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Informatics and Computation Ubiquitous through Baccalaureate Education

Date:

Ongoing

Program Type:

Grant-funded Project

Participation Details:

No participation details specified

Address(es):

Phone:

  • 217-333-4930

Email:

Parent Program(s):

  • Illinois Informatics Institute

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Content Area(s):

Description:

Vision

Levels of engagement in computation can be viewed on a continuum, from novice user to "super-techie" programmer. People from any discipline should be able, wherever they are on this continuum, to find courses and programs that move them towards "super-techie" in the context of their interests.

In addition, computation skills are multidimensional; the ability to solve PDEs is very different from the ability to develop social networking software. Unlike other programs, iCUBED's philosophy is not simply to recruit more students at the ground level, nor to change their main interests to computer science, but to cultivate their computational and IT expertise within their chosen field.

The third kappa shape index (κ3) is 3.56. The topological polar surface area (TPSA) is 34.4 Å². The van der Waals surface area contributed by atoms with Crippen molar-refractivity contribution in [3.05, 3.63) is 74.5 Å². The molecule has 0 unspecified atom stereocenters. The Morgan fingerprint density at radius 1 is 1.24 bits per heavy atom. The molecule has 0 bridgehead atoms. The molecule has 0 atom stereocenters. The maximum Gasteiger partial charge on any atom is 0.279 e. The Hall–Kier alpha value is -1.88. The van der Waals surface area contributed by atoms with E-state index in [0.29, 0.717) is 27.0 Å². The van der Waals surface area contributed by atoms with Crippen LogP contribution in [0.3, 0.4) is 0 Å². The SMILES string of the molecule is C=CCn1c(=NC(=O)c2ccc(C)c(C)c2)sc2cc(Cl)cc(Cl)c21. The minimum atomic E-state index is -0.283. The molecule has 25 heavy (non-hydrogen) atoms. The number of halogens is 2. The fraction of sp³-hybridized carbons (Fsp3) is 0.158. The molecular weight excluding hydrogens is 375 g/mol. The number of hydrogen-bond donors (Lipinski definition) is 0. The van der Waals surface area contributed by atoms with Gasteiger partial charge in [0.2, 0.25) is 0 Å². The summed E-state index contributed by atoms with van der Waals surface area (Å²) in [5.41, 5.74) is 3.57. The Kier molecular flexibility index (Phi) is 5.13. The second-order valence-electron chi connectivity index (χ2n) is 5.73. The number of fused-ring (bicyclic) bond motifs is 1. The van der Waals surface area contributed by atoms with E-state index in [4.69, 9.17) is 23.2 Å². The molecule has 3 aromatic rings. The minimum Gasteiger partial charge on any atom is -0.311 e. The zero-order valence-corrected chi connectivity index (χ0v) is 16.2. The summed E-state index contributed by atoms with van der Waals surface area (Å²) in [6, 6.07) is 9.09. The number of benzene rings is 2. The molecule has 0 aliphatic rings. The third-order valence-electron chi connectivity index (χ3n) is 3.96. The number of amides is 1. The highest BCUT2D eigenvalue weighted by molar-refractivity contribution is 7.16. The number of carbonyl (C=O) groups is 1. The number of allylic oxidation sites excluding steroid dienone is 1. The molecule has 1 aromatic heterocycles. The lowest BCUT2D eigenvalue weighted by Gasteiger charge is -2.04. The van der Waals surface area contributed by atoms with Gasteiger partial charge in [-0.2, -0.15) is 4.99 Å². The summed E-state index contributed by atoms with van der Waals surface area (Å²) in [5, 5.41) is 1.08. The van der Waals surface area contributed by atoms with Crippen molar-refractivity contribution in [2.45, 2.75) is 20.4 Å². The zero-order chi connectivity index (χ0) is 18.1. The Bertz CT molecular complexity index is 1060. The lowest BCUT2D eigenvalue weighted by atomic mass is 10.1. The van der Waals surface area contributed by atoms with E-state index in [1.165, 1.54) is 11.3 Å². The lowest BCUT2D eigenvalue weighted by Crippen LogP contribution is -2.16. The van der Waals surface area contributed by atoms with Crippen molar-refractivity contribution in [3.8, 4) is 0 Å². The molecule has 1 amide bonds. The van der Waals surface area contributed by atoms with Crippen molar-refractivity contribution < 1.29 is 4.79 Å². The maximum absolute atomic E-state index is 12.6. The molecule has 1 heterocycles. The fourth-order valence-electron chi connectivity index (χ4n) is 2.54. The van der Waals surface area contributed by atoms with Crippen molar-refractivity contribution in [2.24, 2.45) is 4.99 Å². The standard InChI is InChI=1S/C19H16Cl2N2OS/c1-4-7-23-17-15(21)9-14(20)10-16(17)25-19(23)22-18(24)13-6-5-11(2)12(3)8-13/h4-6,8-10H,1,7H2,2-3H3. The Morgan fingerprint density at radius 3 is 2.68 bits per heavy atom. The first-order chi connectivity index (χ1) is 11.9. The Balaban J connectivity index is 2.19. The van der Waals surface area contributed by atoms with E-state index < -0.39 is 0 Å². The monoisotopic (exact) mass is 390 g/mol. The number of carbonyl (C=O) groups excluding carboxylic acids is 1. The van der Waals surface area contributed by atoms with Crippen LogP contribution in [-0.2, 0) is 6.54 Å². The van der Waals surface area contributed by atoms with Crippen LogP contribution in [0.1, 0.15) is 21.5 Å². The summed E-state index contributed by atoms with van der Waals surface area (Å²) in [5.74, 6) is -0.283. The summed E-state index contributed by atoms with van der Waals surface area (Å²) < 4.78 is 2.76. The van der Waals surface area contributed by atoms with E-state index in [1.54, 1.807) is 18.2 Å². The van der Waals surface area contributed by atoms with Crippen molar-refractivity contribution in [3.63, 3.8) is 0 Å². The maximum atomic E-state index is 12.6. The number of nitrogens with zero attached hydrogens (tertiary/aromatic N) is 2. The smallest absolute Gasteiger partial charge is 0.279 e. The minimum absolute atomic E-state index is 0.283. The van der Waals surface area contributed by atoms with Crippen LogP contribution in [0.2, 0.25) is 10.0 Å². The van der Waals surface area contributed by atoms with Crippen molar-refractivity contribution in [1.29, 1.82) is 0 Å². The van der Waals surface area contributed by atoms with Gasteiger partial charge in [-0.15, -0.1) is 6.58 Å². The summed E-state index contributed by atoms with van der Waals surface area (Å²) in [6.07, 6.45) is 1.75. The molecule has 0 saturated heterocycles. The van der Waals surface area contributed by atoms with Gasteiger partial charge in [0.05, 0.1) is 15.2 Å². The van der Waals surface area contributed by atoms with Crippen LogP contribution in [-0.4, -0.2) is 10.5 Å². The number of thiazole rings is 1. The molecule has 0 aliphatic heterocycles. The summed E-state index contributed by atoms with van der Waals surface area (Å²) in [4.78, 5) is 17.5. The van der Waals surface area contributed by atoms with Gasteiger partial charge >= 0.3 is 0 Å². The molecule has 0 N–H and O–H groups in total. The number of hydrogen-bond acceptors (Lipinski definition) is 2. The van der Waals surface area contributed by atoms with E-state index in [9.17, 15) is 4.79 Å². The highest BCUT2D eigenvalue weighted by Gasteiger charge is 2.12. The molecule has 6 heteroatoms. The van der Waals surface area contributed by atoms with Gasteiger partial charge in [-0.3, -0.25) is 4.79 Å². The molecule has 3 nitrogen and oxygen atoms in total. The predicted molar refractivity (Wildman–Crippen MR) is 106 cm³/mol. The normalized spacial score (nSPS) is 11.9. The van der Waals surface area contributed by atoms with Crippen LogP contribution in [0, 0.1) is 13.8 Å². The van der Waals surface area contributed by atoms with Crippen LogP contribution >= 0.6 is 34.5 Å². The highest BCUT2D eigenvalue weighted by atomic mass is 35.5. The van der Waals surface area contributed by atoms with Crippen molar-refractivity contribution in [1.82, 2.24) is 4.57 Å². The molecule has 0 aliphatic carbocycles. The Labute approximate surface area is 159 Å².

Goals

  • Transform undergraduate computer science (CS) and informatics education at the University of Illinois at Urbana-Champaign (UIUC) to prepare a more diverse and informatics-engaged workforce, including scientists, social scientists, artists, and educators.
  • Transform undergraduate CS/Informatics education in the US to prepare a more diverse and informatics-engaged workforce, including scientists, social scientists, artists, and educators.

The project will demonstrate that a partnership within and across a single campus, with broad buy-in, can address these goals in a natural way. One solution is to form colleges of computing or informatics, such as at Georgia Tech, and create more flexible programs such as their most recent and interesting Threads program. Whether such approaches prove to be effective models can only be seen through the test of time. For most universities though, formation of a new college is a dramatic, expensive change; even creating new departments is a formidable task. The program's view though is that even a flexible program within a college of informatics is less desirable than a single administrative unit interacting with all colleges and departments. The program proposes to show the cost effectiveness, efficacy, and adaptability of such an approach.

Cities Impacted:

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